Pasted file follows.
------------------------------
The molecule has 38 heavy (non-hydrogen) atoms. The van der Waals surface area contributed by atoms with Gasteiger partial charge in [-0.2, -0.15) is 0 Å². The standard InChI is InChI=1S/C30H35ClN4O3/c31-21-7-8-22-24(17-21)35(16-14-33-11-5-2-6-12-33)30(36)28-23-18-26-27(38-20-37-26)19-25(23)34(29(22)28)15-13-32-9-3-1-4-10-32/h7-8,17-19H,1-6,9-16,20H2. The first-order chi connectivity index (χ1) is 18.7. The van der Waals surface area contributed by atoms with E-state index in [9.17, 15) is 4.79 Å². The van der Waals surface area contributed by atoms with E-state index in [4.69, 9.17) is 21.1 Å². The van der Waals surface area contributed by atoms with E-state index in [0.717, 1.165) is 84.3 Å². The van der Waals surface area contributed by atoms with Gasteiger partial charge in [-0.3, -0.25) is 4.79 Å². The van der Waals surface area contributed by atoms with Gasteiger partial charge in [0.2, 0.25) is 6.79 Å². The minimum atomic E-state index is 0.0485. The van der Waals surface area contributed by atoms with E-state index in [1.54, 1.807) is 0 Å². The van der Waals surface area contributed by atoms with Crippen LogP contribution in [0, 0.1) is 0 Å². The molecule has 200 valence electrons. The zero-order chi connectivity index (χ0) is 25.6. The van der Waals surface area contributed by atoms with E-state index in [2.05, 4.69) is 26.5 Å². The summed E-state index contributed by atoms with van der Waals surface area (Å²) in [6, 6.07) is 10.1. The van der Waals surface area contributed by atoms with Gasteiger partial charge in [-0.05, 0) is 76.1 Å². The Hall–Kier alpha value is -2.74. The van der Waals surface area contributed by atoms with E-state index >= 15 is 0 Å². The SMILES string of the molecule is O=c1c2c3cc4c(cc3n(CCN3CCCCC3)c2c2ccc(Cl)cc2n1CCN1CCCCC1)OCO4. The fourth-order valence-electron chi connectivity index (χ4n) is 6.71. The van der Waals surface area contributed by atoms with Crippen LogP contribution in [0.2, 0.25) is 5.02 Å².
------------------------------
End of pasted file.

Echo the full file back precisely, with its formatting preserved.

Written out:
The molecule has 38 heavy (non-hydrogen) atoms. The van der Waals surface area contributed by atoms with Gasteiger partial charge in [-0.2, -0.15) is 0 Å². The standard InChI is InChI=1S/C30H35ClN4O3/c31-21-7-8-22-24(17-21)35(16-14-33-11-5-2-6-12-33)30(36)28-23-18-26-27(38-20-37-26)19-25(23)34(29(22)28)15-13-32-9-3-1-4-10-32/h7-8,17-19H,1-6,9-16,20H2. The first-order chi connectivity index (χ1) is 18.7. The van der Waals surface area contributed by atoms with E-state index in [9.17, 15) is 4.79 Å². The van der Waals surface area contributed by atoms with E-state index in [4.69, 9.17) is 21.1 Å². The van der Waals surface area contributed by atoms with E-state index in [0.717, 1.165) is 84.3 Å². The van der Waals surface area contributed by atoms with Gasteiger partial charge in [-0.3, -0.25) is 4.79 Å². The van der Waals surface area contributed by atoms with Gasteiger partial charge in [0.2, 0.25) is 6.79 Å². The minimum atomic E-state index is 0.0485. The van der Waals surface area contributed by atoms with E-state index in [1.54, 1.807) is 0 Å². The van der Waals surface area contributed by atoms with Crippen LogP contribution in [0, 0.1) is 0 Å². The molecule has 200 valence electrons. The zero-order chi connectivity index (χ0) is 25.6. The van der Waals surface area contributed by atoms with E-state index in [2.05, 4.69) is 26.5 Å². The summed E-state index contributed by atoms with van der Waals surface area (Å²) in [6, 6.07) is 10.1. The van der Waals surface area contributed by atoms with Gasteiger partial charge in [-0.05, 0) is 76.1 Å². The Hall–Kier alpha value is -2.74. The van der Waals surface area contributed by atoms with E-state index >= 15 is 0 Å². The SMILES string of the molecule is O=c1c2c3cc4c(cc3n(CCN3CCCCC3)c2c2ccc(Cl)cc2n1CCN1CCCCC1)OCO4. The fourth-order valence-electron chi connectivity index (χ4n) is 6.71. The van der Waals surface area contributed by atoms with Crippen LogP contribution in [0.2, 0.25) is 5.02 Å².